Jonathan and I were eating at the Indian place that we like near our work when I got a call from my landlord.
A large package was sitting in front of my door. “A Large package?” I pondered, wondering what exactly it was that I bought that could’ve been described as large.
Surely it wasn’t the HTC Vive that I bought? It would’ve been a few days earlier than expected. Nonetheless, Jonathan and I quickly finished our meal and headed back to the apartment.
Much to our surprise, it was indeed the Vive. Without exchanging a word, we both knew what we’d be doing for the rest of the day.
The packaging of the Vive is quite well designed. The box exudes a sense of luxury, with ample packing foam. The box is actually much larger than needed, but it’s cool looking enough that I would consider putting the front up on a wall.
The unit itself is the centerpiece of the whole thing. It’s not an elegant design as compared to its competitor, Oculus Rift, but then again, it’s more about the functionality over the aesthetics when it comes to prototype/developer stuff, in my opinion.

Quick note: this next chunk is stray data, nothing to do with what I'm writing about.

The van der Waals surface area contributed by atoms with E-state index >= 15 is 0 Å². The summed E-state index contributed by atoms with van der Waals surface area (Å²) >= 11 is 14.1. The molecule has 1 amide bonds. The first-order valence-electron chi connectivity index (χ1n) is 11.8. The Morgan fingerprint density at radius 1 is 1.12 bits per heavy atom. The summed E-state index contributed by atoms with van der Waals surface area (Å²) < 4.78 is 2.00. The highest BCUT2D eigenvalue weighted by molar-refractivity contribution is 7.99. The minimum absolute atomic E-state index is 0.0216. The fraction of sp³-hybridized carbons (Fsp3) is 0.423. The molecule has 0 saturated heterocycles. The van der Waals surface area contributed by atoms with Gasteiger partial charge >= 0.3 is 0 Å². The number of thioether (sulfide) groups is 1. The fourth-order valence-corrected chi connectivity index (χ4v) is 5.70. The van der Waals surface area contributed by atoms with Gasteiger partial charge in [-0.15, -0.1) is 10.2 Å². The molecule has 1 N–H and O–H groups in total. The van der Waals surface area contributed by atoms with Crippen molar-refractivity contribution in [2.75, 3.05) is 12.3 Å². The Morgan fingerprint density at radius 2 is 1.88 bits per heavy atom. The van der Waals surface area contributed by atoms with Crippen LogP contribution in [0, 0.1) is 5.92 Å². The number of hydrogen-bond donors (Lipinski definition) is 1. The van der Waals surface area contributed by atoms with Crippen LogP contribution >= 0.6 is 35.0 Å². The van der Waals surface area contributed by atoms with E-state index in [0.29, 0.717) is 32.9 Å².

Setting it up was not terrible, but it did take us about an hour. I had some tools available, so getting to work making a hole in the wall to screw the lighthouse sensors on wasn’t a huge issue. I would imagine that someone with no tools or not allowed to make holes in the wall would find this step more challenging. It was easy sailing for the rest of it; As the Vive Setup took us through all the steps of setting up the room, pairing with the sensors, and creating measurements. I had the games downloading while Jonathan and I finished the hardware setup so it would be ready as soon as we finish the calibration steps.
The first game we had to try was The Lab by Valve. Online posts tout this as the definitive “First” VR experience, and they were absolutely right. Stepping into the Lab, I was immediately enthralled by the lush landscapes of Vesper Peak, a mountain range near Valve’s headquarters. A portal-esque puppy approaches on the horizon, and I bend down to touch it. It reacts. The feedback was immediate and it all felt very natural. I’m not arbitrarily pushing a button to interact with the dog, I’m simply interacting with it.
Soon it was time to try something more active. I loaded up Longbow, another mini-game from The Lab that has you defending a castle from a Viking horde. The bow mechanic had the player nock the arrow into the bow using both hands, and move their arms to aim and shoot the bow. Having used a bow before, it felt immersive and intuitive.